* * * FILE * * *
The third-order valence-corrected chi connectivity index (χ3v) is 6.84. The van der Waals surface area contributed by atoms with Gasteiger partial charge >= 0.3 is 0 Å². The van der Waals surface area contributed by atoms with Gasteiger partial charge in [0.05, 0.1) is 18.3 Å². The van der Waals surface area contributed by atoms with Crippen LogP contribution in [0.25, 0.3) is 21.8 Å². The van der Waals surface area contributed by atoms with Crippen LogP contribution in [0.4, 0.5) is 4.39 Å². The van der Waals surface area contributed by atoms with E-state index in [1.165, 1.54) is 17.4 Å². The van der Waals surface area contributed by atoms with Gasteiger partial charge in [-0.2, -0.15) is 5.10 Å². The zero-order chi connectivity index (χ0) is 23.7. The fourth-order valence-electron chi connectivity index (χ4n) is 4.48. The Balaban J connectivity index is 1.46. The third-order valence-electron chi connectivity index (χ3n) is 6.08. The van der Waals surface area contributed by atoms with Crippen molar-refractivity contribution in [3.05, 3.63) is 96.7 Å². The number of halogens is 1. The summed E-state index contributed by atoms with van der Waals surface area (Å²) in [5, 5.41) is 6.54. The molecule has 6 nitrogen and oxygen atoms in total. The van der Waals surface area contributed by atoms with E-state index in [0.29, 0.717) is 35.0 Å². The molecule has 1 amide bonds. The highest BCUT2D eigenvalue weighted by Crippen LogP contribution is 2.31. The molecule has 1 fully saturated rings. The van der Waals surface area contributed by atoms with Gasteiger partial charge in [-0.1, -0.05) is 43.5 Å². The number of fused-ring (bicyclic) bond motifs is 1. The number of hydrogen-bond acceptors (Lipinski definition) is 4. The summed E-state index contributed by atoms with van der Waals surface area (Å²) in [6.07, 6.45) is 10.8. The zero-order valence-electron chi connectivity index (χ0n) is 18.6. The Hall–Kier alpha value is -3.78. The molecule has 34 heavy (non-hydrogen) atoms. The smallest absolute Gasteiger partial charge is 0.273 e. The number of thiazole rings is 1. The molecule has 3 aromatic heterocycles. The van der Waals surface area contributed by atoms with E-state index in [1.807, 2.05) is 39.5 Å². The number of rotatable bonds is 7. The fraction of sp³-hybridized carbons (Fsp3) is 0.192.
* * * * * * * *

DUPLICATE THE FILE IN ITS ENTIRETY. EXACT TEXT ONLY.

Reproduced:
The third-order valence-corrected chi connectivity index (χ3v) is 6.84. The van der Waals surface area contributed by atoms with Gasteiger partial charge >= 0.3 is 0 Å². The van der Waals surface area contributed by atoms with Gasteiger partial charge in [0.05, 0.1) is 18.3 Å². The van der Waals surface area contributed by atoms with Crippen LogP contribution in [0.25, 0.3) is 21.8 Å². The van der Waals surface area contributed by atoms with Crippen LogP contribution in [0.4, 0.5) is 4.39 Å². The van der Waals surface area contributed by atoms with E-state index in [1.165, 1.54) is 17.4 Å². The van der Waals surface area contributed by atoms with Gasteiger partial charge in [-0.2, -0.15) is 5.10 Å². The zero-order chi connectivity index (χ0) is 23.7. The fourth-order valence-electron chi connectivity index (χ4n) is 4.48. The Balaban J connectivity index is 1.46. The third-order valence-electron chi connectivity index (χ3n) is 6.08. The van der Waals surface area contributed by atoms with Crippen molar-refractivity contribution in [3.05, 3.63) is 96.7 Å². The number of halogens is 1. The summed E-state index contributed by atoms with van der Waals surface area (Å²) in [5, 5.41) is 6.54. The molecule has 6 nitrogen and oxygen atoms in total. The van der Waals surface area contributed by atoms with E-state index in [0.29, 0.717) is 35.0 Å². The molecule has 1 amide bonds. The highest BCUT2D eigenvalue weighted by Crippen LogP contribution is 2.31. The molecule has 1 fully saturated rings. The van der Waals surface area contributed by atoms with Gasteiger partial charge in [-0.1, -0.05) is 43.5 Å². The number of fused-ring (bicyclic) bond motifs is 1. The number of hydrogen-bond acceptors (Lipinski definition) is 4. The summed E-state index contributed by atoms with van der Waals surface area (Å²) in [6.07, 6.45) is 10.8. The zero-order valence-electron chi connectivity index (χ0n) is 18.6. The Hall–Kier alpha value is -3.78. The molecule has 34 heavy (non-hydrogen) atoms. The smallest absolute Gasteiger partial charge is 0.273 e. The number of thiazole rings is 1. The molecule has 3 aromatic heterocycles. The van der Waals surface area contributed by atoms with E-state index in [1.807, 2.05) is 39.5 Å². The number of rotatable bonds is 7. The fraction of sp³-hybridized carbons (Fsp3) is 0.192.